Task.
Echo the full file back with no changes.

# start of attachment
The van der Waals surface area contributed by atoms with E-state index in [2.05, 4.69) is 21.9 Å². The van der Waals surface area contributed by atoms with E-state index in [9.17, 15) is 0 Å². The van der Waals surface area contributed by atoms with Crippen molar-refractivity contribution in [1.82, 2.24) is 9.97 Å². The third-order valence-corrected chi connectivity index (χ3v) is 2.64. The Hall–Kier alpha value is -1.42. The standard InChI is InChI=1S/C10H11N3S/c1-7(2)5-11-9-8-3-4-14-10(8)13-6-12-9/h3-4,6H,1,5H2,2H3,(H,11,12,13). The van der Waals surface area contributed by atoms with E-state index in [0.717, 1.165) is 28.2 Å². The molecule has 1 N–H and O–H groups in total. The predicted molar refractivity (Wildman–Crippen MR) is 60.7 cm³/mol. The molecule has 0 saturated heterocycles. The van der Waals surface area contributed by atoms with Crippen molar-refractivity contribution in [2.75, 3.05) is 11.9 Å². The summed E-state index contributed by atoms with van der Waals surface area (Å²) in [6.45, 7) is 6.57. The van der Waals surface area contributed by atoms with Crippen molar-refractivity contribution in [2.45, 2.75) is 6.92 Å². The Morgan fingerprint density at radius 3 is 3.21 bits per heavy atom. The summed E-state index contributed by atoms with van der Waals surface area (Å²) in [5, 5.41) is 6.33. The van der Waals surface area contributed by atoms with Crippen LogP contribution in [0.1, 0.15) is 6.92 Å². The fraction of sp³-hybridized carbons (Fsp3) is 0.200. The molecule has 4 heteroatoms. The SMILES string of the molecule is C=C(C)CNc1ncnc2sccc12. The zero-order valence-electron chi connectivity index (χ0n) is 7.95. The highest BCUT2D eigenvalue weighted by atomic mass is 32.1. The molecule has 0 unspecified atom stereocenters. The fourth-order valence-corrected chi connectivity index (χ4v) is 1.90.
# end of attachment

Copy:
The van der Waals surface area contributed by atoms with E-state index in [2.05, 4.69) is 21.9 Å². The van der Waals surface area contributed by atoms with E-state index in [9.17, 15) is 0 Å². The van der Waals surface area contributed by atoms with Crippen molar-refractivity contribution in [1.82, 2.24) is 9.97 Å². The third-order valence-corrected chi connectivity index (χ3v) is 2.64. The Hall–Kier alpha value is -1.42. The standard InChI is InChI=1S/C10H11N3S/c1-7(2)5-11-9-8-3-4-14-10(8)13-6-12-9/h3-4,6H,1,5H2,2H3,(H,11,12,13). The van der Waals surface area contributed by atoms with E-state index in [0.717, 1.165) is 28.2 Å². The molecule has 1 N–H and O–H groups in total. The predicted molar refractivity (Wildman–Crippen MR) is 60.7 cm³/mol. The molecule has 0 saturated heterocycles. The van der Waals surface area contributed by atoms with Crippen molar-refractivity contribution in [2.75, 3.05) is 11.9 Å². The summed E-state index contributed by atoms with van der Waals surface area (Å²) in [6.45, 7) is 6.57. The van der Waals surface area contributed by atoms with Crippen molar-refractivity contribution in [2.45, 2.75) is 6.92 Å². The Morgan fingerprint density at radius 3 is 3.21 bits per heavy atom. The summed E-state index contributed by atoms with van der Waals surface area (Å²) in [5, 5.41) is 6.33. The van der Waals surface area contributed by atoms with Crippen LogP contribution in [0.1, 0.15) is 6.92 Å². The fraction of sp³-hybridized carbons (Fsp3) is 0.200. The molecule has 4 heteroatoms. The SMILES string of the molecule is C=C(C)CNc1ncnc2sccc12. The zero-order valence-electron chi connectivity index (χ0n) is 7.95. The highest BCUT2D eigenvalue weighted by atomic mass is 32.1. The molecule has 0 unspecified atom stereocenters. The fourth-order valence-corrected chi connectivity index (χ4v) is 1.90.